Blogs will save us.


Tuesday, June 29, 2010

Breweries in the Social Media Age

I started writing about beer back when dinosaurs roamed the earth and ink was actually applied to papers and distributed throughout a city. In those olden days, breweries had very few options for promoting themselves. They could either take out ad space or try to attract the attention of slack-jawed (and fairly easily bribed) freelancers to write stories about their beer. The latter choice was considered FAR superior, because readers tend to trust (even slack-jawed) freelancers more than ads.

This system held sway until really just a few years ago. Bloggers were the first to arrive, but I will confess that we had little influence overall. Then came MySpace, which turned out not to be so hot, but it was followed quickly by Twitter and Facebook as well as apps like Taplister. These latter innovations, particularly when combined with each other, have been game changers. I don't want to be too breathless about this, because social media advocates always over-estimate their own influence, but I believe social media may ultimately become the most valuable tool breweries have in their communications arsenal. The reasons vary depending on the nature of the brewery, but whether a company is turning out 500 or 500,000 barrels, social networking plays a key role.

Small Breweries - Getting Information Out
Last week Coalition Brewing threw open their doors, knowing they'd have a pretty decent crowd. True, it was only the second sunny day we'd had this year, but mainly, they knew it because they've been counting down the days on their Facebook page. They have a regular web page--but it's effectively a digital yellow-pages listing. The Facebook page is where they actually communicate with their 600 fans. They've been posting pictures, answering questions, and adding links. It has made the launch far less scary and may save them a slow ramp-up.

Social media also helps small breweries find their customers and promote their beer. Take the example of Gilgamesh, a small brewery in the even smaller town of Turner. In an earlier era, the physical barriers for a brewery like Gilgamesh might have put it on the thinnest of ice. But Gilgamesh has become nearly ubiquitous online--I get updates for all their releases and events and know more about what they're up to than I do the Lucky Lab, which is about a mile from my house. The small-bore promotion breweries manage through their own social media is magnified when they coordinate with other establishments--beer stores, pubs--to stage events and releases. I've watched Double Mountain release beers at Belmont Station, Eastburn, Apex, Fire on the Mountain, Saraveza--and those are just off the top of my head. (They do similar releases in other cities.) Most also promote their events through social networking, doubling the volume of the announcement. Social networking is huge for small breweries.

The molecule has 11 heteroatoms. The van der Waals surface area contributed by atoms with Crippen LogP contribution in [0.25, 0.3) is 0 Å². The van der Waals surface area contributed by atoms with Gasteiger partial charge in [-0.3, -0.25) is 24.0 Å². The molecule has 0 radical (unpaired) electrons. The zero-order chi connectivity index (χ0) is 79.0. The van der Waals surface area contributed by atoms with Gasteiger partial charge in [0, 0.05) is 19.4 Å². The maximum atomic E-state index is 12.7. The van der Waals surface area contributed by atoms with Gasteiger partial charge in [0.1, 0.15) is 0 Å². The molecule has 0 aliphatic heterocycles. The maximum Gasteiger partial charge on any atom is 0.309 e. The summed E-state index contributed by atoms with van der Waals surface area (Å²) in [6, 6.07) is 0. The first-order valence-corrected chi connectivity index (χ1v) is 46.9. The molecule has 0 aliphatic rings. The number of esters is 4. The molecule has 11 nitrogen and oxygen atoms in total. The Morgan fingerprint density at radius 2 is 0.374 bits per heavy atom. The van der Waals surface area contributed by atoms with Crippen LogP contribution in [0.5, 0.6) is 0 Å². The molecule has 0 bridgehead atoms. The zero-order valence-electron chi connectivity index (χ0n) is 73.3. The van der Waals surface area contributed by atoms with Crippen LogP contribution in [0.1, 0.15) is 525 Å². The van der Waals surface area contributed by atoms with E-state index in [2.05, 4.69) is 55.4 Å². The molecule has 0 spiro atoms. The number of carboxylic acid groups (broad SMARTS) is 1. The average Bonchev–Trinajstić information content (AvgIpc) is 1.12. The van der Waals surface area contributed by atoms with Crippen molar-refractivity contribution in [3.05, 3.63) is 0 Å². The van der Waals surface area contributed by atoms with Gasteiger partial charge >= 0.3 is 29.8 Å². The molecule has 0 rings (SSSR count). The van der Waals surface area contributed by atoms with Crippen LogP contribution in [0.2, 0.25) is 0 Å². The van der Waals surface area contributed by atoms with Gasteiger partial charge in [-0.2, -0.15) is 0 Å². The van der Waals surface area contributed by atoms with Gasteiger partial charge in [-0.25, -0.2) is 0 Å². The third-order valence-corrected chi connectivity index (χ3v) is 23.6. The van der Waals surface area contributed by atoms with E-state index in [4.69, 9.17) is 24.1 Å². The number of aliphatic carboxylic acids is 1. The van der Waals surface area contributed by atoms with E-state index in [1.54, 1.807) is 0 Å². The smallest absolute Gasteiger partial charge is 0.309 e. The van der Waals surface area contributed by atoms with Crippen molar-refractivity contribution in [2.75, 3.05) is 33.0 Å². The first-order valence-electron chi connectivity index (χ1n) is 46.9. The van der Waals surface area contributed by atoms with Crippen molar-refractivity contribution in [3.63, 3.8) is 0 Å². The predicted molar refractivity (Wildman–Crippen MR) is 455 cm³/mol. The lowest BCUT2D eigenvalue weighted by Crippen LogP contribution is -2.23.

Large Breweries - Getting Information Back
Promoting small breweries is sort of a no-brainer. Getting the word out for free makes a lot of sense. But what about the big breweries? Some have been way out in front on social networking--Widmer and Deschutes, for example. Both have active Facebook pages and tweet regularly, and Deschutes has their own blog. That's cool for someone like me, but these breweries have business models that depend on selling to more huge numbers of people--far more than they can reach via social networking. It seems like a tweet blast about cheap pints at the Gasthaus (which I've seen), can't possibly affect their bottom line. But that's not how big breweries use social media. For them, it's a way to get feedback about what they're doing. Here's Rob Widmer:
"Facebook and Twitter have given us opportunities to have conversations with and give instant answers to consumers and fans. Our growing fan base on Facebook has provided us with good insight to consumer thoughts, it's given us a great outlet to announce new products (as have the blogs), and helped us put a personality to the brewery name for some people who may have never had the chance to meet Kurt or me or anyone from the brewery, for that matter"
I think this is exactly right. Selling beer is always going to have an element of personal connection. In the past, breweries concocted ad campaigns to give themselves personalities, but now they can actually behave like people. They don't need to talk to every single customer to know how they're doing--staying connected with ten thousand Facebook fans is adequate. My guess is that the breweries that succeed in the decades to come will be those that are most responsive to the actual interests of their customers.